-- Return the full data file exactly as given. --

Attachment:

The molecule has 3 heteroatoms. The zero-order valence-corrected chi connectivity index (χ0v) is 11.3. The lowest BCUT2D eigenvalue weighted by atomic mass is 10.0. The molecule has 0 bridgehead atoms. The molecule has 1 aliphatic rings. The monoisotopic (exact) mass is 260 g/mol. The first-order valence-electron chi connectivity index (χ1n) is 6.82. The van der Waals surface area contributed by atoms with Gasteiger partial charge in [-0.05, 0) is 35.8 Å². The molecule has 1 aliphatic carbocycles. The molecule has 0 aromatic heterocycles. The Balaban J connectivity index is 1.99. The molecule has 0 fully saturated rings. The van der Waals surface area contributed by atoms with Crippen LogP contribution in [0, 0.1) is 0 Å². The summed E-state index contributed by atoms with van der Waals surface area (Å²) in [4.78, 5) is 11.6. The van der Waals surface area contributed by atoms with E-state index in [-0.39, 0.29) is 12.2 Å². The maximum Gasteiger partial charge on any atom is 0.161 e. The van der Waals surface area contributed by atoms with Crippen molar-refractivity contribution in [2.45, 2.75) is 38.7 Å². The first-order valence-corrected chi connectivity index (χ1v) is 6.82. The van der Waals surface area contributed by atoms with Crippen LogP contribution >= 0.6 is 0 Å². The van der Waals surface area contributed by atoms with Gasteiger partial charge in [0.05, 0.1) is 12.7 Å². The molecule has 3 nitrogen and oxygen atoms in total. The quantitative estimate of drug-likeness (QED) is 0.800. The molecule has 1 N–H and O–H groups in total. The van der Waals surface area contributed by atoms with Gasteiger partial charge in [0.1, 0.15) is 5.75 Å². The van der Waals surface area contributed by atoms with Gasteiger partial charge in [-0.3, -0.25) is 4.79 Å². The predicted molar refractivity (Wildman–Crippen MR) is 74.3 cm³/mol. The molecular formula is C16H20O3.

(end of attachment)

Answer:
The molecule has 3 heteroatoms. The zero-order valence-corrected chi connectivity index (χ0v) is 11.3. The lowest BCUT2D eigenvalue weighted by atomic mass is 10.0. The molecule has 0 bridgehead atoms. The molecule has 1 aliphatic rings. The monoisotopic (exact) mass is 260 g/mol. The first-order valence-electron chi connectivity index (χ1n) is 6.82. The van der Waals surface area contributed by atoms with Gasteiger partial charge in [-0.05, 0) is 35.8 Å². The molecule has 1 aliphatic carbocycles. The molecule has 0 aromatic heterocycles. The Balaban J connectivity index is 1.99. The molecule has 0 fully saturated rings. The van der Waals surface area contributed by atoms with Crippen LogP contribution in [0, 0.1) is 0 Å². The summed E-state index contributed by atoms with van der Waals surface area (Å²) in [4.78, 5) is 11.6. The van der Waals surface area contributed by atoms with E-state index in [-0.39, 0.29) is 12.2 Å². The maximum Gasteiger partial charge on any atom is 0.161 e. The van der Waals surface area contributed by atoms with Crippen molar-refractivity contribution in [2.45, 2.75) is 38.7 Å². The first-order valence-corrected chi connectivity index (χ1v) is 6.82. The van der Waals surface area contributed by atoms with Crippen LogP contribution >= 0.6 is 0 Å². The van der Waals surface area contributed by atoms with Gasteiger partial charge in [0.05, 0.1) is 12.7 Å². The molecule has 3 nitrogen and oxygen atoms in total. The quantitative estimate of drug-likeness (QED) is 0.800. The molecule has 1 N–H and O–H groups in total. The van der Waals surface area contributed by atoms with Gasteiger partial charge in [0.1, 0.15) is 5.75 Å². The van der Waals surface area contributed by atoms with Gasteiger partial charge in [-0.3, -0.25) is 4.79 Å². The predicted molar refractivity (Wildman–Crippen MR) is 74.3 cm³/mol. The molecular formula is C16H20O3.